Ashwagandha is an herb prescribed in Ayurveda as a supplement that reduces anxiety and improves mood. While it can be implemented in a variety of culinary applications (and we cover some here among the substitutes), its benefits lie in the area of its effects rather than its flavor. It is classified as an adaptogen, which is a medicinal herb that helps to normalize the body’s processes. There are other herbal ingredients that can provide those same effects, so you have several options when looking for an ashwagandha substitute. Try one of these.
Your best bet: Rhodiola rosea
Rhodiola rosea is another adaptogen that is used in essentially the same way as ashwagandha. These herbs are quite different in terms of their origins since Rhodiola rosea comes from Europe while ashwagandha is an Indian herb. Despite the differences between their original environments, the effects of Rhodiola rosea are similar to those of ashwagandha in that both herbs are used to treat stress and can be used as antidepressants; however, Rhodiola is also used to increase alertness.
Both herbs have a bitter taste that can be disguised when accompanied by the right ingredients. For example, Rhodiola rosea is usually used in fruit smoothies. The sweetness of the fruit helps to disguise the bitterness. This herb can also be made into a tea.
A decent second choice: Maca
Maca is an Andean tuber plant that is in the same family as the radish. While maca root is eaten fresh in its home country of Peru, it is sold in powder form in the US. Maca powder has many of the same properties as ashwagandha. It is used to relieve stress and, like Rhodiola rosea, it can do this while also increasing energy and alertness. Peruvians have used maca for centuries and it is a great source of quite a few vitamins along with some minerals and amino acids.
Maca’s taste is arguably the most pleasant of all the ashwagandha substitutes; it is mildly nutty with a slight earthiness. Because its flavor is not as bitter as that of ashwagandha, some people may consider it a better option. The most common way to consume maca and to get its health benefits is in the form of a smoothie but it can be baked into desserts or added to hot chocolate as well.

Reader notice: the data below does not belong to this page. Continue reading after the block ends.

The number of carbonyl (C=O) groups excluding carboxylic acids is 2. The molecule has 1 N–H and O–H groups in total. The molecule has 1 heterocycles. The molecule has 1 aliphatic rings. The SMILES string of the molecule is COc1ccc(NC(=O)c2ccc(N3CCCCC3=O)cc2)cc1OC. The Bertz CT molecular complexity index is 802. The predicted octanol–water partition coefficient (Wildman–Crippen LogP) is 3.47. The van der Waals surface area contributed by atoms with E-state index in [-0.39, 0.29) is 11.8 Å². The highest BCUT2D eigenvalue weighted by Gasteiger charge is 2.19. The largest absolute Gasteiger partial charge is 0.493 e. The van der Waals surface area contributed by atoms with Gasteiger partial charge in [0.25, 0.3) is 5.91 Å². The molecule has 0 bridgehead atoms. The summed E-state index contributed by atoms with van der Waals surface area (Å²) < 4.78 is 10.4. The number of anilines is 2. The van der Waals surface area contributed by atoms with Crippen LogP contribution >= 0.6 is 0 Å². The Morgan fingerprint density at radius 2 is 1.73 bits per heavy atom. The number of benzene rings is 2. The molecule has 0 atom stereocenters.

–> Learn More: Cooking With Maca – The Dos And Don’ts
In a pinch: Licorice root
Licorice root is unique among the ashwagandha substitutes because it is the one of the few that could be used simply for its flavor. It has camphor notes accompanied by a flavor similar to those of fennel and anise. The flavor is deeply controversial, as many people find it medicinal and unpleasant, while others love it.
Licorice root has some of the same benefits as ashwagandha in that you can use it to help with your blood pressure. It helps with stress and can be beneficial for gastrointestinal health.
Ginseng is another herb that you can use to relieve stress. It has a long history of use in China. It has a similar bitterness to ashwagandha and can be used in the same ways. Traditional ways to use it include in teas and in soups.
Reishi is an adaptogen mushroom that is used to fight inflammation and cancer. Other effects that make it very much like ashwagandha include its ability to help improve cognition while being beneficial for blood pressure management.